House Releases Continuing Resolution That Keeps Sequester Cuts in Place
House appropriators are proposing a final fiscal 2013 spending package that would effectively cap federal operating expenses at $982 billion, while giving military and veterans programs new flexibility to cushion the effects of the sequester’s automatic cuts.
The House is expected to vote Thursday on the measure (HR 933) unveiled Monday, which combines Defense and Military Construction-VA bills with a stopgap continuing resolution covering most of the rest of the federal agencies. That will give military and veterans programs greater ability to move around the funds that are provided, although it doesn’t protect them from the cuts through the sequester.
“The legislation will avoid a government shutdown on March 27, prioritize DOD and veterans programs and allow the Pentagon some leeway to do its best with the funding it has,” House Appropriations Chairman Harold Rogers said.
The Kentucky Republican set top-line discretionary spending at the $1.043 trillion level mandated by the fiscal agreement the parties reached at the start of the year, but the spending is then cut back by the sequester that kicked in March 1.
Although Senate Democrats still may take a different approach with the CR by adding in separate measures beyond defense, neither side appears to be eager to stir a confrontation by doing much more about the sequester or potentially creating a new shutdown threat. The president and Senate Minority Leader Mitch McConnell, R-Ky., were among those who last week predicted new fiscal 2013 appropriations would be cleared before the current six-month fiscal 2013 continuing resolution (PL 112-175) expires March 27.
The bill would provide $2 billion more than the president requested for defense in non-war funding, but the $518.1 billion in annualized spending would be about equal to the fiscal 2012 enacted level.
Otherwise, Rogers has included dozens of special exceptions, known as anomalies, in the CR, a routine practice when stopgap measures are used to fund much of the federal government for months at a time. These are intended to allow changes from the current law to address what are considered urgent needs, such as running already overcrowded federal prisons and maintaining staff levels for border protection and at the FBI.
Among the anomalies included in Rogers’ CR is a bid to provide roughly $2 billion more than the current level for embassy security, which supports the full fiscal 2013 request and increased security needs identified after the attack on the U.S. facility in Benghazi, Libya. Additional funding is also intended for keeping new weather satellite programs on track.
It remains unclear how the Senate will proceed with the House bill if it is passed. The easiest path to preventing a government shutdown would be for the Senate to clear the House’s bill unchanged, but many Democrats balk at this thought. And, if the House passes Rogers’ bill March 7, there still would be time to proceed with a final fiscal 2013 package that gives many domestic agencies the same kind of aid offered to the military and veterans programs in managing the sequester.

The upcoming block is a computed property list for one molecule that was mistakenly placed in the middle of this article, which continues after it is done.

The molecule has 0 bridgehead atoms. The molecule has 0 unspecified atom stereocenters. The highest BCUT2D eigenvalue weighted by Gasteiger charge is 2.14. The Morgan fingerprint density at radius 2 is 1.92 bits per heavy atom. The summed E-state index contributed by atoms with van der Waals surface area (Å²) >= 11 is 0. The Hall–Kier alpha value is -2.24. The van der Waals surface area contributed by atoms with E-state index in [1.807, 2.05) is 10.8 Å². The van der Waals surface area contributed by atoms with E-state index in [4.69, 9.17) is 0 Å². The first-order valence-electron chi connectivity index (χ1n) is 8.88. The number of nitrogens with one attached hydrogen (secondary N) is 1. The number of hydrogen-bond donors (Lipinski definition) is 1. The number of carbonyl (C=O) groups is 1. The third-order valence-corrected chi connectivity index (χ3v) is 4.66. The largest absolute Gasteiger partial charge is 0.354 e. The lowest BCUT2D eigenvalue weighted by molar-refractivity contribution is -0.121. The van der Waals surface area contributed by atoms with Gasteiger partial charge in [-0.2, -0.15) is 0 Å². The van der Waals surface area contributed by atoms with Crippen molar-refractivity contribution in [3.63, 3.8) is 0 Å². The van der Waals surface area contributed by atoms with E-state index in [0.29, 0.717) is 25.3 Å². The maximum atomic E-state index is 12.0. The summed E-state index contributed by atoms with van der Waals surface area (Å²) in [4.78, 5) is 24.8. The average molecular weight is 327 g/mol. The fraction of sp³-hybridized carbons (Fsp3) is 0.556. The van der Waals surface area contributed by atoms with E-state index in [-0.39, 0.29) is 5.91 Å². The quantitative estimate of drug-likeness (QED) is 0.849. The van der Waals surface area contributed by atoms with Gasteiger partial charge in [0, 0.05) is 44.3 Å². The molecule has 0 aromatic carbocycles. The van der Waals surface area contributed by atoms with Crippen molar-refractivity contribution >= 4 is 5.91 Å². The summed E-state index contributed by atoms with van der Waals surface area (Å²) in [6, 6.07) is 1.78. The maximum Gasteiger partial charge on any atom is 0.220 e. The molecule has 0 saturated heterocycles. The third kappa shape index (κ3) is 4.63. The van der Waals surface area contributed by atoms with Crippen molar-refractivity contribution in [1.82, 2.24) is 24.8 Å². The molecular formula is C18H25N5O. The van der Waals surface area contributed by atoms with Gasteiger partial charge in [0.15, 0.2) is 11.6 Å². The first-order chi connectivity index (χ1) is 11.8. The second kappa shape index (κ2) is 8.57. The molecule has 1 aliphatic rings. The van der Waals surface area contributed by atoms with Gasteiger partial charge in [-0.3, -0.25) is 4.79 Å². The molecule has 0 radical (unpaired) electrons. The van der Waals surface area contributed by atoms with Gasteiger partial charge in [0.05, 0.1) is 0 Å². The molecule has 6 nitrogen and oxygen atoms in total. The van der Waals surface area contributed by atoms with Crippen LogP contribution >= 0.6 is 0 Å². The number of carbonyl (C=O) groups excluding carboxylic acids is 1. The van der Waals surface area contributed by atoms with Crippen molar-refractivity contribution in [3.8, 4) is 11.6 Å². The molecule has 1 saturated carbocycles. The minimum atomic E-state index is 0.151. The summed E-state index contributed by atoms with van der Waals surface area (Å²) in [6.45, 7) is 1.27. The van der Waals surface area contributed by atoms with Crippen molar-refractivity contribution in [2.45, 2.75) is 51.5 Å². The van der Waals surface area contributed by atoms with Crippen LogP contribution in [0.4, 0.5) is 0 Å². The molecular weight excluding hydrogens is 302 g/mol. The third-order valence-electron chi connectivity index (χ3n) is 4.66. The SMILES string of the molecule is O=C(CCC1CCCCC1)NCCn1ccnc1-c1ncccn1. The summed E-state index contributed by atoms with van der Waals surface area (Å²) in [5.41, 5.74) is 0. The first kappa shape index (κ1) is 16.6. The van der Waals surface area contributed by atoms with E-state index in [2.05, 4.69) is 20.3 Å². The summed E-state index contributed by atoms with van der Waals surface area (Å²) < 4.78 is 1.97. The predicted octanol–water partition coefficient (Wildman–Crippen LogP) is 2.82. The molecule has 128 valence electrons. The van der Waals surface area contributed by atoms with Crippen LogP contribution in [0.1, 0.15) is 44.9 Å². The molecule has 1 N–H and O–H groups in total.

Democrats in both chambers have been pushing to replace the CR in Rogers’ bill with as many as 10 new spending bills, which would also provide fresh instructions.
“I am pleased the Republican majority is finally advancing the long-delayed appropriations process,” said New York Rep. Nita M. Lowey, ranking Democrat on the House Appropriations Committee. “I am disappointed, however, the proposal would lock most of the federal government into outdated plans and spending levels.”
So far, Senate Majority Leader Harry Reid, D-Nev., has publicly supported efforts by Senate Appropriations Chairwoman Barbara A. Mikulski, D-Md., to replace Rogers’ more restrictive package with one that would include 12 new bills and thus not need a CR.
Like Rogers’ measure, such an omnibus package of a dozen spending bills would offer agencies some tools to cope with the spending cuts under sequester, but it wouldn’t undo the cuts. Tennessee Sen. Lamar Alexander, a senior GOP appropriator, favors this approach.
It’s also possible Mikulski could add only a few of the less controversial spending bills to Rogers’ measure while proceeding with a simple CR to fund programs covered in the most contentious appropriations bills, such as the Labor-HHS-Education and Financial Services bills.
These two measures draw conservative ire as they contain some funding used to implement the 2010 laws overhauling health care (PL 111-148, PL 111-152) and financial services (PL 112-203).
The conservative Club for Growth is considering counting the CR as a key vote against members if GOP leadership doesn’t allow a change in the Rogers bill that would specifically block any funds from being used to help implement the 2010 health care overhaul.
Although that may not be enough to derail the CR’s passage in the House, it may dampen enthusiasm for bringing up in the chamber a Senate-passed omnibus containing a new Labor-HHS-Education bill.
Senate Democrats also could opt to simply add a few more anomalies to Rogers’ CR, while still keeping within the budget cap.
And the CR also blocks funding for some programs. Congress provided $12 million in fiscal 2012 for the Presidio Trust Fund , intended to be the last appropriations to help fund the park on San Francisco Bay that once was a military site. Without an anomaly, continuing fiscal 2012 appropriations through a CR would automatically have provided funds for this purpose.